When it comes to heatwave we can’t keep calm anymore - GulfToday

When it comes to heatwave we can not keep calm anymore

Sean O'Grady


Associate Editor of the Independent.


People collect water from a fountain in Green Park in London, Britain. Reuters

There is still no sense of the existential dangers of the climate crisis. What a scorcher! We’re really not ready for this sort of thing, are we? Nor, I would say, should we be. It’s not healthy to get used to this, in any sense. We need to get it stopped, we need to stop the climate crisis — and we need to be honest that it is going to hurt. Prevention is better than cure, especially when there is no cure.

There is some wild talk at the moment about mitigations we could be making to deal with heatwaves like this, which will be certainly more common in the decades to come. On a plausible bad case scenario, such spikes as these may arrive every three years or so; on a more optimistic scenario about every 15 years. What should we do?

We should certainly not shrug and learn to live with it (same goes for COVID, but that’s another story). The present spike will be over by Wednesday, but comparisons with the long dry summer of 1976 (which some of us sunbathed all the way through), are still apt. The point about the summer of ’76 was that it was such a prolonged period of hot weather it caused drought, with standpipes in the street, the appointment of a “minister of rain” (the political urge to pointless intervention is nothing new) and the potato crop failed. As an unexpected bonus, that meant that the school dinner ladies had to give the kids “potato substitutes”, which meant such exotic delicacies as rice and pasta. Thus was the nation’s cuisine altered forever.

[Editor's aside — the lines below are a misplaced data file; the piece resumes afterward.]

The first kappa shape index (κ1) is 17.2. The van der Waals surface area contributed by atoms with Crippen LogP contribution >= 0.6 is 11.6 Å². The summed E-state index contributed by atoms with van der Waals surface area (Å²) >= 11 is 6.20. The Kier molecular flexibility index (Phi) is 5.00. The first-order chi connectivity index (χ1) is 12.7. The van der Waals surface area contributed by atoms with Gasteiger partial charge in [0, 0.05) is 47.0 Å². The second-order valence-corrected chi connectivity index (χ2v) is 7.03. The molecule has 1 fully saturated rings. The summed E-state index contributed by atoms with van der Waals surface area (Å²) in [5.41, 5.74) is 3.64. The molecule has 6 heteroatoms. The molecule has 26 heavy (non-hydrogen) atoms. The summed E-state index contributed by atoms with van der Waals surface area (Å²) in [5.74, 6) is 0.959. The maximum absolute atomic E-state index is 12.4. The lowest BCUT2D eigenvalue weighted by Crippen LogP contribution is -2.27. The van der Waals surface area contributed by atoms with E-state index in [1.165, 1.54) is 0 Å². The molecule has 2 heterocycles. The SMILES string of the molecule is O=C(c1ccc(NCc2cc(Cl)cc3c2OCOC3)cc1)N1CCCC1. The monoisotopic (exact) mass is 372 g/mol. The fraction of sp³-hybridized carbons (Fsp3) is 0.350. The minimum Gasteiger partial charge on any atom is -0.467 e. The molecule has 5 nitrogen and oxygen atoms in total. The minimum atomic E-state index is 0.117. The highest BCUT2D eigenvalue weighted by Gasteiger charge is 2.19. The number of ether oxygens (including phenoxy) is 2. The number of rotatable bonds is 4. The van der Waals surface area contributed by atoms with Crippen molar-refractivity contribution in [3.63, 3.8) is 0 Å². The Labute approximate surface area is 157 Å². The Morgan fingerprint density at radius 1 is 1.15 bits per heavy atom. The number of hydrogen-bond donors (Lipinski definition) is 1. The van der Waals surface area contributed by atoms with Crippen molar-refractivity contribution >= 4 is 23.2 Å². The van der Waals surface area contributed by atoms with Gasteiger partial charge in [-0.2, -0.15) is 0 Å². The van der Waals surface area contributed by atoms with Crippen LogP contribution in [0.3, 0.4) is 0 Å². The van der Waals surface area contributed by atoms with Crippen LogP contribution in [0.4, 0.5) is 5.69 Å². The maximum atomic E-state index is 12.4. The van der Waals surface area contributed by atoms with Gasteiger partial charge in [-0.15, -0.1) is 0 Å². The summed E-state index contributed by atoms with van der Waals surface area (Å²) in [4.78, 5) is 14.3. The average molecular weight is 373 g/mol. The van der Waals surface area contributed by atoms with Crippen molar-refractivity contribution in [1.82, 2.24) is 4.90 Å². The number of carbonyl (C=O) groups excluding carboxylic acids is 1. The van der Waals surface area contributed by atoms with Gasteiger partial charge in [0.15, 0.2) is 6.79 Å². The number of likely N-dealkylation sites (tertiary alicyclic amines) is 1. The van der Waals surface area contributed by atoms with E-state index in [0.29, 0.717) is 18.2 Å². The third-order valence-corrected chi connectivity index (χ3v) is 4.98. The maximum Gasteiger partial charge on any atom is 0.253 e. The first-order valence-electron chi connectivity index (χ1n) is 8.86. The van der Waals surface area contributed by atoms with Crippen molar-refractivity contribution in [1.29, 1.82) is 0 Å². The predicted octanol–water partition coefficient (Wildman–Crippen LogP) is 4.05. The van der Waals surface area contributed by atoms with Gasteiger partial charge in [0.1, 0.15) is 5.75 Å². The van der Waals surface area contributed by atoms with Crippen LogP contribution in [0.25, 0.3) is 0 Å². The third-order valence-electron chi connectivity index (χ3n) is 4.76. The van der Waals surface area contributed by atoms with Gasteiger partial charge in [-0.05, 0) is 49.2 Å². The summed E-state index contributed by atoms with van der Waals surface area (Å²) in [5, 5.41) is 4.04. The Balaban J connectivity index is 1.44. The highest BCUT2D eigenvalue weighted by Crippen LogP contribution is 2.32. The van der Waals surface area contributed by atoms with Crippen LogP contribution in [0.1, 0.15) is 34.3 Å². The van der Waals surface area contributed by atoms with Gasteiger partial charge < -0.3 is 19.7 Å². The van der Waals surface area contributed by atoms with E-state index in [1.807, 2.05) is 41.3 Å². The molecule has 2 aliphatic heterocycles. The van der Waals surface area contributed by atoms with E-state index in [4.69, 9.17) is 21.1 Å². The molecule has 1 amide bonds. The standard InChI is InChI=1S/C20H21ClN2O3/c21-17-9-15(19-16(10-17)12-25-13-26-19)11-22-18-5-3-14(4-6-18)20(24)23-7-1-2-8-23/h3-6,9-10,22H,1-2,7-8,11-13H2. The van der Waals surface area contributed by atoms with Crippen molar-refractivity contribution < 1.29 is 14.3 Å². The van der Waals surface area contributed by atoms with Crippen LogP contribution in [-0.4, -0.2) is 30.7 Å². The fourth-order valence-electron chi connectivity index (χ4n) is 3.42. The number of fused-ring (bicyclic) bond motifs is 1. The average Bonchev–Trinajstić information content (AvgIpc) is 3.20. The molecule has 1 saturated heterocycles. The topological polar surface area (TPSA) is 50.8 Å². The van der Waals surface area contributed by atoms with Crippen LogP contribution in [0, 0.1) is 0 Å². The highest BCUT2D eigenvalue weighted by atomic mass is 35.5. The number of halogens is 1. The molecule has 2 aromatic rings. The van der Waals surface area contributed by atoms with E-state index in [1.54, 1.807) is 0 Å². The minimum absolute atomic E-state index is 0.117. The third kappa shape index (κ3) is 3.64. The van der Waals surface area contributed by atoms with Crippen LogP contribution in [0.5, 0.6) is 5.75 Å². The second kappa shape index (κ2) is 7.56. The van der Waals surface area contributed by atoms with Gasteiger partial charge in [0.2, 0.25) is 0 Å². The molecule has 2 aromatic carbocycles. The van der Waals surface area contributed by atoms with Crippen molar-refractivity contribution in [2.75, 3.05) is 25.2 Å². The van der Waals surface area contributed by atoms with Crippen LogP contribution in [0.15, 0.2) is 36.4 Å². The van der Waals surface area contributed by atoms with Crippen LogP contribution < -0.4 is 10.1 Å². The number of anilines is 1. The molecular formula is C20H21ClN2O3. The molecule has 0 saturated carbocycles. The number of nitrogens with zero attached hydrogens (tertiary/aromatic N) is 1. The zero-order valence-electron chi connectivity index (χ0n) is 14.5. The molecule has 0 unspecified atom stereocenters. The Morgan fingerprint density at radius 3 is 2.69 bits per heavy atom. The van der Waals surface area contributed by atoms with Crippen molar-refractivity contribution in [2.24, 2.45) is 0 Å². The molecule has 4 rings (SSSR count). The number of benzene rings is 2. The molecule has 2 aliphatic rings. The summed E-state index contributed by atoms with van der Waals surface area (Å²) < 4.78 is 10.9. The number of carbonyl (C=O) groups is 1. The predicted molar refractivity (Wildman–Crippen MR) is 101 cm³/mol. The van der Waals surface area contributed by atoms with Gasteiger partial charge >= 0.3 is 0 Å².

We are nowhere near that this year, but if the sort of summer we had in ’76 is going to arrive more frequently, there’s still a little case for palliatives. Almost anything we can do in the way of mitigation would be either futile or make matters worse. One of the silliest of ideas is to start installing air conditioning everywhere, which would obviously add to energy consumption and production of greenhouse gases, which cause the problem in the first place, via climate change. We could build collonaded city centres, to keep the dwindling band of shoppers cool, as they do in Italy, but that would require vast quantities of concrete and steel, and, thus, yet more energy consumption and greenhouse gasses.

Similarly, we could resurface all the roads and replace all the rail tracks, but again it seems disproportionate and represents the wrong attitude — adapting to the climate crisis, which is ultimately impossible, rather than preventing it. If long summers at 40 degrees plus happen all the time in the UK, we’ll have even more important things to worry about than avoiding heatstroke — such as finding enough food and water to sustain the population.

So we shouldn’t succumb to the temptation to just order another ice cold lager or crisp Pinot Grigio, bask in the sunshine and convert our homes into giant fridges. The worse thing we can do is install an ugly, noisy, wasteful air conditioning unit; the best thing we can do is cut our energy consumption, even if that hurts. We want and need our damp, tepid summers back please!